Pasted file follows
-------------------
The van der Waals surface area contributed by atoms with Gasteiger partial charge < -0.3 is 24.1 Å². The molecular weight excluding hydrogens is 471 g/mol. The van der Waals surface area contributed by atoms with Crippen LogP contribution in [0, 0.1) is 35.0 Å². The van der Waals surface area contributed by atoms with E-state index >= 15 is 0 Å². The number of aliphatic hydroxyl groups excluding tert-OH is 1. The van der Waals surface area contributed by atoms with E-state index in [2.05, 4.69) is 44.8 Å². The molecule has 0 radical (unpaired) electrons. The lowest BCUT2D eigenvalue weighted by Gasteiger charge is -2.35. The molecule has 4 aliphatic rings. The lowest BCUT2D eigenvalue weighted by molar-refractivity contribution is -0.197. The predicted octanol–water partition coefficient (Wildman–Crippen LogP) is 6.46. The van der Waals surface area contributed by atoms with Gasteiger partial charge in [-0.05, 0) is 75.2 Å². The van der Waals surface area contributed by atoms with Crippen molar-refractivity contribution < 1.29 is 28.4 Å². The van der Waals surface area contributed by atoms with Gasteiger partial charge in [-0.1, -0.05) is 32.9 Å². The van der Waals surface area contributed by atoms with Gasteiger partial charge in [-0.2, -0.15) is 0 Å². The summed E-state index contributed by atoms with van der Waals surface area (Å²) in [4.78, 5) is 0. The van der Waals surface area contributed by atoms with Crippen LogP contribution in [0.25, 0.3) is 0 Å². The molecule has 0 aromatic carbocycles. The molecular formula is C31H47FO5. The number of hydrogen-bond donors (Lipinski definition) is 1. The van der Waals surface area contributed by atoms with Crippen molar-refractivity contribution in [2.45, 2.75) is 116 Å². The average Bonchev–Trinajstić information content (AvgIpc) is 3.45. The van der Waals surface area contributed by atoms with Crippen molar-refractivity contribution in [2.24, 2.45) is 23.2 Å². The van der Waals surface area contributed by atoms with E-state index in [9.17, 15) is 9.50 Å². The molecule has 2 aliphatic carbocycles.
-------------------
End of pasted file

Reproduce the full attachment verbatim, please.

The van der Waals surface area contributed by atoms with Gasteiger partial charge < -0.3 is 24.1 Å². The molecular weight excluding hydrogens is 471 g/mol. The van der Waals surface area contributed by atoms with Crippen LogP contribution in [0, 0.1) is 35.0 Å². The van der Waals surface area contributed by atoms with E-state index >= 15 is 0 Å². The number of aliphatic hydroxyl groups excluding tert-OH is 1. The van der Waals surface area contributed by atoms with E-state index in [2.05, 4.69) is 44.8 Å². The molecule has 0 radical (unpaired) electrons. The lowest BCUT2D eigenvalue weighted by Gasteiger charge is -2.35. The molecule has 4 aliphatic rings. The lowest BCUT2D eigenvalue weighted by molar-refractivity contribution is -0.197. The predicted octanol–water partition coefficient (Wildman–Crippen LogP) is 6.46. The van der Waals surface area contributed by atoms with Gasteiger partial charge in [-0.05, 0) is 75.2 Å². The van der Waals surface area contributed by atoms with Crippen molar-refractivity contribution < 1.29 is 28.4 Å². The van der Waals surface area contributed by atoms with Gasteiger partial charge in [-0.1, -0.05) is 32.9 Å². The van der Waals surface area contributed by atoms with Gasteiger partial charge in [-0.2, -0.15) is 0 Å². The summed E-state index contributed by atoms with van der Waals surface area (Å²) in [4.78, 5) is 0. The van der Waals surface area contributed by atoms with Crippen LogP contribution in [0.25, 0.3) is 0 Å². The molecule has 0 aromatic carbocycles. The molecular formula is C31H47FO5. The number of hydrogen-bond donors (Lipinski definition) is 1. The van der Waals surface area contributed by atoms with Crippen molar-refractivity contribution in [2.45, 2.75) is 116 Å². The average Bonchev–Trinajstić information content (AvgIpc) is 3.45. The van der Waals surface area contributed by atoms with Crippen molar-refractivity contribution in [2.24, 2.45) is 23.2 Å². The van der Waals surface area contributed by atoms with E-state index in [9.17, 15) is 9.50 Å². The molecule has 2 aliphatic carbocycles.